We got up and had breakfast at the hotel. In the winter, everything in Concord is either closed or it opens late, so we started our morning by driving around to take pictures—we took pictures of Emerson’s house (closed for the winter season), Nathaniel Hawthorne’s house (closed for renovations), and Louisa May Alcott’s house. It was expected to rain in the afternoon, so we wanted to get our pictures done early. We still had to read in the car for 30 minutes though.
(Louisa May Alcott's house)
At 11, the Concord Museum opened. It is a small, but well-managed museum. Thoreau’s original desk is there as well as Ralph Waldo Emerson’s entire study. (I never could figure out why it’s not in his house.) There are period rooms and lots of interesting artifacts. Concord has had an impressive history from Indian times on.
We had lunch at the Trail’s End Cafe, which was delicious. We lingered a bit, but about 1:30, we headed for a tour of Louisa May Alcott’s house. It was a fairly typical home, but I enjoyed seeing her bedroom. The tour felt a bit rushed—I would have liked to linger, in Louisa’s room particularly. But I was pleased to see it and to learn a bit more about her and her family.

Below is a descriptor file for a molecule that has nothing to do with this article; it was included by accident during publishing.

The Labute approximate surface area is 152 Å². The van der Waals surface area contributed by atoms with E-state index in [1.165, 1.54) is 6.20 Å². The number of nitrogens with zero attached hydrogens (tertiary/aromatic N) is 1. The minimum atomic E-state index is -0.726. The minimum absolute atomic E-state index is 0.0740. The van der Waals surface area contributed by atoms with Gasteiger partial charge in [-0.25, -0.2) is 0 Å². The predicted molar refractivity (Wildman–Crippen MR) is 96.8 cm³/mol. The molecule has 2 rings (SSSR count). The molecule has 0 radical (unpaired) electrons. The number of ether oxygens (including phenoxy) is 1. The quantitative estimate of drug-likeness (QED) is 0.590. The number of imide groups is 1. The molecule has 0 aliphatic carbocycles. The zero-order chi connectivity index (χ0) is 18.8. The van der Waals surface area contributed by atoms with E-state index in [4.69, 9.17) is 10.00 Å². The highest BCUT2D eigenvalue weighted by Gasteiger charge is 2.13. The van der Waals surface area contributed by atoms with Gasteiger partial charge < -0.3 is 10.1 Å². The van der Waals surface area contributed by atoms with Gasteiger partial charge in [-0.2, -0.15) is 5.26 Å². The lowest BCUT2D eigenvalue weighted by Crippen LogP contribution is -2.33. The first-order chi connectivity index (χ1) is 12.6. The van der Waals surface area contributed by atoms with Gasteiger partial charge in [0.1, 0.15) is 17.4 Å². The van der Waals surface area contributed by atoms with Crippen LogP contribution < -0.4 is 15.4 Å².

While we were touring the house, the rain started. We made a quick stop at the Concord Free Public Library, which was a gorgeous place. There were busts of all the Concord writers and each writer had their own section. Definitely a place I would frequent a lot if I lived in the area.
(Emerson statute at the library.)
We went back to the hotel and rested. We had leftovers for dinner, but then went out for dessert at Margarita’s, the Mexican restaurant next door to our hotel. I had HUGE sopapillas.
Interesting fact of the day: we typically say Henry David Thoreau’s name Ther-row, but apparently the proper way to say it is just like the word thorough. The guide at the Louisa May Alcott house informed us of this.